Erdogan: 'Serious operation' for Idlib amid army build-up on border



ISTANBUL, Shabtai Gold and Ergin Hava (dpa)- Turkish President Recep Tayyip Erdogan spoke Saturday of a "serious operation" in Idlib, a province under rebel control in northern Syria, amid a reported military build-up on the two countries' border.
The president indicated that Syrian rebel forces would carry out military operations and that Turkish forces were not yet inside the Syrian province.



Turkey is working with Russia and Iran to reduce violence in Syria, including turning Idlib into a de-escalation zone, with Turkish forces due to monitor the ceasefire.
Idlib is the only province in Syria under rebel control, but it is dominated by an al-Qaeda-linked insurgent faction, complicating ceasefire efforts.
The Turkish army has been amassing forces near the border, with the state-run Anadolu news agency reporting that the military's chief of staff, Hulusi Akar, and other top generals were on location, inspecting the troops.
Commando units, armoured personnel carriers, construction equipment and ambulances were deployed, Anadolu reported.
The Syrian Observatory for Human Rights, a monitoring group, reported that Turkish forces removed part of the border wall, in a move that could facilitate the entry of heavy equipment.
Turkish-backed Syrian rebels posted on social media that they too are gearing up for action, with fighters posting photos indicating they were being moved through Turkey.
"Today, there is a serious operation in Idlib, and it will continue," Erdogan told members of his ruling Justice and Development Party in Afyonkarahisar, in western Turkey.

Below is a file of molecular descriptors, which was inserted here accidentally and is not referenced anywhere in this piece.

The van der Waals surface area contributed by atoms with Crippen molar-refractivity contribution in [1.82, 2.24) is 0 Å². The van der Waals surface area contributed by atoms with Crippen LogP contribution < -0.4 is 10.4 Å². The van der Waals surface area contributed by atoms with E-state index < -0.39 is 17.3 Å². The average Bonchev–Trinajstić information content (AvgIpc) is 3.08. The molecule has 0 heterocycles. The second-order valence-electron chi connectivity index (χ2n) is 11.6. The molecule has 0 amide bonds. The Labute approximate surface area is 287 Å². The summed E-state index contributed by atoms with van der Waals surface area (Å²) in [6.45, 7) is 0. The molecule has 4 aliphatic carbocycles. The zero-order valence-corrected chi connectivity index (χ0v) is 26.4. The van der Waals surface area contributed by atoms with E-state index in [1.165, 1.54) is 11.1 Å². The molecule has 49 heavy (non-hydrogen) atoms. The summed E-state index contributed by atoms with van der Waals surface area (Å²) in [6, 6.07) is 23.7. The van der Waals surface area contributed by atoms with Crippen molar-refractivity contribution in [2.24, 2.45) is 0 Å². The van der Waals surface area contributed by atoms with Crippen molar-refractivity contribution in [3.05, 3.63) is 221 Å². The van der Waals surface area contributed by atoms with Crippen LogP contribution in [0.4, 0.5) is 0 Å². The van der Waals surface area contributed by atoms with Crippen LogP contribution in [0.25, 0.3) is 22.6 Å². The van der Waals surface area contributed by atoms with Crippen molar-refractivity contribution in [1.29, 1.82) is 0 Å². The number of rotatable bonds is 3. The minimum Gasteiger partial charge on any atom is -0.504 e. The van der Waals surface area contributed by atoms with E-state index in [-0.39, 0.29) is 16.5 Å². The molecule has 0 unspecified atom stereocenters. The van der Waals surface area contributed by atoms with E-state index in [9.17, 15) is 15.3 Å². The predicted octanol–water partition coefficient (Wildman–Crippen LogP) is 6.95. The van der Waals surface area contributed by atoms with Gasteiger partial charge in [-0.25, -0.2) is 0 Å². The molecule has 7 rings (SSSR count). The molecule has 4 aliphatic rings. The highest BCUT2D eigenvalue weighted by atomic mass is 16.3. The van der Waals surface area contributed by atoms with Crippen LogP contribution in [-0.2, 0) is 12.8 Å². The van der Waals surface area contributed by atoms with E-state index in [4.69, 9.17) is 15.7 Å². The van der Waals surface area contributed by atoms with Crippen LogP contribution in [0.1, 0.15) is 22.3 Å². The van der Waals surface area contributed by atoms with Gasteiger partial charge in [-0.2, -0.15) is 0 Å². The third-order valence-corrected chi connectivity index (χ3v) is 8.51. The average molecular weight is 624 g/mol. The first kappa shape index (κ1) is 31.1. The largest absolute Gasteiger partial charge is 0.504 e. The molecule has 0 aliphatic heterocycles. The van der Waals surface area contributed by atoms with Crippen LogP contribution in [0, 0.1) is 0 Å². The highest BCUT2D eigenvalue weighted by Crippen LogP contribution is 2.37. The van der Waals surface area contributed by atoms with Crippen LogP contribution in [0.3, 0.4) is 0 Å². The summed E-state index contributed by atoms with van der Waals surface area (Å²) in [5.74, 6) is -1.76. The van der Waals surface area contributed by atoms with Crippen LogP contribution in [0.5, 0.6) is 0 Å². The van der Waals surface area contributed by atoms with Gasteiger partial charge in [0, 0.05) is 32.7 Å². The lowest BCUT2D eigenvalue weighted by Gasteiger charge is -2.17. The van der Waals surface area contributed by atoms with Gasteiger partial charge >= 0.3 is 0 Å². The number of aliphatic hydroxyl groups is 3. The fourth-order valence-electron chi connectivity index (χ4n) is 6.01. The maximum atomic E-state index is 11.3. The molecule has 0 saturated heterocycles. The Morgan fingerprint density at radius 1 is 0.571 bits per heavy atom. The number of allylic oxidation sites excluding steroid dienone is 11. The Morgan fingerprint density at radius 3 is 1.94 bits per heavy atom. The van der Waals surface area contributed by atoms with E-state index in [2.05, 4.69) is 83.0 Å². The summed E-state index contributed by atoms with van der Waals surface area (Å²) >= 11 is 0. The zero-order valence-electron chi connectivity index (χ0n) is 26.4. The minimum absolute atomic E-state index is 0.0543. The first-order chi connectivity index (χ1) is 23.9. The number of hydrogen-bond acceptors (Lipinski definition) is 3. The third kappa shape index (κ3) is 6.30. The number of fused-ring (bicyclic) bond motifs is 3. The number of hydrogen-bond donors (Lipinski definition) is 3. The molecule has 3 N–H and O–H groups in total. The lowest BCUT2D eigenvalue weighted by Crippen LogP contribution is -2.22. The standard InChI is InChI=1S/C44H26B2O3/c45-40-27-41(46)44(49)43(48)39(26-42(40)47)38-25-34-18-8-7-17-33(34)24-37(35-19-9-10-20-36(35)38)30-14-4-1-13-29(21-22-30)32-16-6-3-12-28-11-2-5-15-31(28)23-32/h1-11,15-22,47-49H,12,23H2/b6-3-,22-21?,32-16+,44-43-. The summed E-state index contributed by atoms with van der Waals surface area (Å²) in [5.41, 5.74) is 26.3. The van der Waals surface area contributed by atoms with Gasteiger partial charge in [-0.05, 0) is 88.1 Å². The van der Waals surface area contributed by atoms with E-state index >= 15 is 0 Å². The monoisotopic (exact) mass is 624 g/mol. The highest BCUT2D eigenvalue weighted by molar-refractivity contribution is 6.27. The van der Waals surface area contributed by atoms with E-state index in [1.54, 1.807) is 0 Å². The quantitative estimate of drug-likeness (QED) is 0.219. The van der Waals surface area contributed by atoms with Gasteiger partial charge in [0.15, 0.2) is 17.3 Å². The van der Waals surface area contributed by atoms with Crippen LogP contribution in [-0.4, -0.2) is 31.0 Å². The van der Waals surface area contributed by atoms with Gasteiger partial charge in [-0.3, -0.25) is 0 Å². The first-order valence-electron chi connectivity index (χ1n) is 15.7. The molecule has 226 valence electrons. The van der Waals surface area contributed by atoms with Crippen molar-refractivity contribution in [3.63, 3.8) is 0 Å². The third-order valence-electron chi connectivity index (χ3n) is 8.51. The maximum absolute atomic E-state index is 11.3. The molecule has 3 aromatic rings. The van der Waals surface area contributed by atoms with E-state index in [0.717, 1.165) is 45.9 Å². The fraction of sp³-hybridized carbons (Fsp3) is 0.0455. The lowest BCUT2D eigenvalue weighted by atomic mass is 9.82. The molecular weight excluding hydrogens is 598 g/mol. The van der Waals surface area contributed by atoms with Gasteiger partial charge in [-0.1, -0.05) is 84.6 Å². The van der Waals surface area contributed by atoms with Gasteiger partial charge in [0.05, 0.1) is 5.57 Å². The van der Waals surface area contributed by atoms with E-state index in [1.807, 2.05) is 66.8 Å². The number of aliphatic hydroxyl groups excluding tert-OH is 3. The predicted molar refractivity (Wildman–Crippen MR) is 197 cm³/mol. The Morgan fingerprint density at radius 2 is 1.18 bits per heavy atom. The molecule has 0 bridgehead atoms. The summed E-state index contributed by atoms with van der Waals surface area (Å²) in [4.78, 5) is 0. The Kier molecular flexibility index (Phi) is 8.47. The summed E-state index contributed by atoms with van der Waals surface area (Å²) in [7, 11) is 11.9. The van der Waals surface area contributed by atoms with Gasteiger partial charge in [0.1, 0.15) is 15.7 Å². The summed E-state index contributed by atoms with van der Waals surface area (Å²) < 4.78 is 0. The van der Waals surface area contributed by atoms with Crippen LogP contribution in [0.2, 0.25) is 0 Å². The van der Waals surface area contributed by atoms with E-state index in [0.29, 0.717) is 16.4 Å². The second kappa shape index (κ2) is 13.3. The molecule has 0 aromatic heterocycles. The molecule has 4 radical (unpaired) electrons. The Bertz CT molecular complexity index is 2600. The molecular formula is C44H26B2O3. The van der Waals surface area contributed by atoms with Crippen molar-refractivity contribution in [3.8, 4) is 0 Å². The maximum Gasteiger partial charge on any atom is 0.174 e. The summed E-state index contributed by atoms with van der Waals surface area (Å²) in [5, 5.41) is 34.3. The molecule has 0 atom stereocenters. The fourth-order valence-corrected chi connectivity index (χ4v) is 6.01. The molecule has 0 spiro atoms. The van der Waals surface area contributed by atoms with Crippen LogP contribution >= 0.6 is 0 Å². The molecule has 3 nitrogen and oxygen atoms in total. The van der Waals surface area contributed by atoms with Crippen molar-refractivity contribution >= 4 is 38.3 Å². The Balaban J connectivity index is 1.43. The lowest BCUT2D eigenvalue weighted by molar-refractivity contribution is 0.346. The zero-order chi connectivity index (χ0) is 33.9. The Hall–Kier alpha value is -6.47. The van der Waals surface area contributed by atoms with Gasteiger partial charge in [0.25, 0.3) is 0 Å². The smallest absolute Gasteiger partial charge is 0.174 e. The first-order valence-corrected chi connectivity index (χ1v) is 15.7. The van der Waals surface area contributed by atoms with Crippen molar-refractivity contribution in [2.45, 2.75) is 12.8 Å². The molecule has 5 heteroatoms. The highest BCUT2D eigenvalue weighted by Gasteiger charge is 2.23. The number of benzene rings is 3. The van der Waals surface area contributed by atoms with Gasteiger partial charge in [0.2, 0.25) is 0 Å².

He said the situation in Syria was affecting Turkey's security.
After his speech, Erdogan was asked by a journalist to expand on his remarks. "Now, the Free Syrian Army is carrying it out, our soldiers are not there yet," Erdogan said, referring to Syrian rebel forces.
The Turkish leader also said preparations were being made to deal with people forced to flee.
Idlib, which has an estimated 2 million residents, including those displaced from other conflict areas, has been battered this week by Russian airstrikes amid fighting in the south of the province.
Dozens have been killed in the airstrikes, according to monitors.
The International Committee of the Red Cross voiced alarm after a key hospital was badly damaged.
Erdogan said this week that Turkey would monitor a de-escalation inside Idlib, while Russia would be present outside the province.
The Syrian civil war has been ongoing since 2011 and has claimed hundreds of thousands of lives. Some 5 million Syrian have become refugees and more than 6 million are displaced internally.
Turkey has backed rebel groups in Syria's conflict, while Iran and Russia have supported President Bashar al-Assad, who is emerging as the victor of the shattered country.
The three powers have joined forces in recent months as part of negotiations in the capital of Kazakhstan, Astana, to reduce violence.
Erdogan said that after Idlib, Turkey could take "new initiatives," amid speculation about whether Ankara would look to move against Kurdish forces in Syria.
Meanwhile, Russia said this week that it had severely injured Abu Mohammed al-Joulani, a key military leader in the al-Qaeda-linked faction known as Hayat Tahrir al-Sham (HTS), while killing a dozen field commanders and about 50 militants in an airstrike.
HTS, an alliance of Islamist hardliners, denied al-Joulani was injured and said Friday that it launched attacks in Hama, south of Idlib, attacking government forces loyal to al-Assad.
Rebel forces have often fought alongside HTS and the now-defunct al-Nusra Front, whose fighters make up the vanguard of the jihadist alliance, but there is growing discontent with the al-Qaeda-linked force and its internal repression.
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Sunday, October 8th 2017
Shabtai Gold and Ergin Hava
           


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